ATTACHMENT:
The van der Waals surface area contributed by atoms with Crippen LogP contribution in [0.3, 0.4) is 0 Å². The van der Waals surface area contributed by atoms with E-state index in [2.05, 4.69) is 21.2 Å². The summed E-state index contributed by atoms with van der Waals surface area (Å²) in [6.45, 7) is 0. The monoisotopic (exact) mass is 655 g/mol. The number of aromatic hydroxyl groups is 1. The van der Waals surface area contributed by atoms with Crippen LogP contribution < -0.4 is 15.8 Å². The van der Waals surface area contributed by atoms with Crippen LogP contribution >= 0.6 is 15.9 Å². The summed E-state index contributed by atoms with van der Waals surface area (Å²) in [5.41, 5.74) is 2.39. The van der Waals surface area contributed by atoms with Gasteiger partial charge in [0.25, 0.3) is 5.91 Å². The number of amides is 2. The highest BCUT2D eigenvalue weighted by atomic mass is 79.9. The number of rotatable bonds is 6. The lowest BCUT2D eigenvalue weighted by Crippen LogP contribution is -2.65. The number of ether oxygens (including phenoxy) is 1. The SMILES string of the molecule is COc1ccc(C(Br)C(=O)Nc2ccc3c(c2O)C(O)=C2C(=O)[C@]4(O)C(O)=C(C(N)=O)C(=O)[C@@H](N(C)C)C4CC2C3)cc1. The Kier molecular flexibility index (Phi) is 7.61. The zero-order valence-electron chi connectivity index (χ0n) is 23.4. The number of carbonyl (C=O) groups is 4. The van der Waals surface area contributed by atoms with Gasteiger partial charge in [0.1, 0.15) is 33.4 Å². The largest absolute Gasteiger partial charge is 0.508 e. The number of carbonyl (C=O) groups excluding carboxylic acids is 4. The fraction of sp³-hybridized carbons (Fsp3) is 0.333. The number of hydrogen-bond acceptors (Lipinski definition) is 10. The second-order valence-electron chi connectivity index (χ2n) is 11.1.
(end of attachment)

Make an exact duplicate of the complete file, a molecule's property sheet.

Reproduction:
The van der Waals surface area contributed by atoms with Crippen LogP contribution in [0.3, 0.4) is 0 Å². The van der Waals surface area contributed by atoms with E-state index in [2.05, 4.69) is 21.2 Å². The summed E-state index contributed by atoms with van der Waals surface area (Å²) in [6.45, 7) is 0. The monoisotopic (exact) mass is 655 g/mol. The number of aromatic hydroxyl groups is 1. The van der Waals surface area contributed by atoms with Crippen LogP contribution < -0.4 is 15.8 Å². The van der Waals surface area contributed by atoms with Crippen LogP contribution >= 0.6 is 15.9 Å². The summed E-state index contributed by atoms with van der Waals surface area (Å²) in [5.41, 5.74) is 2.39. The van der Waals surface area contributed by atoms with Gasteiger partial charge in [0.25, 0.3) is 5.91 Å². The number of amides is 2. The highest BCUT2D eigenvalue weighted by atomic mass is 79.9. The number of rotatable bonds is 6. The lowest BCUT2D eigenvalue weighted by Crippen LogP contribution is -2.65. The number of ether oxygens (including phenoxy) is 1. The SMILES string of the molecule is COc1ccc(C(Br)C(=O)Nc2ccc3c(c2O)C(O)=C2C(=O)[C@]4(O)C(O)=C(C(N)=O)C(=O)[C@@H](N(C)C)C4CC2C3)cc1. The Kier molecular flexibility index (Phi) is 7.61. The zero-order valence-electron chi connectivity index (χ0n) is 23.4. The number of carbonyl (C=O) groups is 4. The van der Waals surface area contributed by atoms with Gasteiger partial charge in [0.1, 0.15) is 33.4 Å². The largest absolute Gasteiger partial charge is 0.508 e. The number of carbonyl (C=O) groups excluding carboxylic acids is 4. The fraction of sp³-hybridized carbons (Fsp3) is 0.333. The number of hydrogen-bond acceptors (Lipinski definition) is 10. The second-order valence-electron chi connectivity index (χ2n) is 11.1.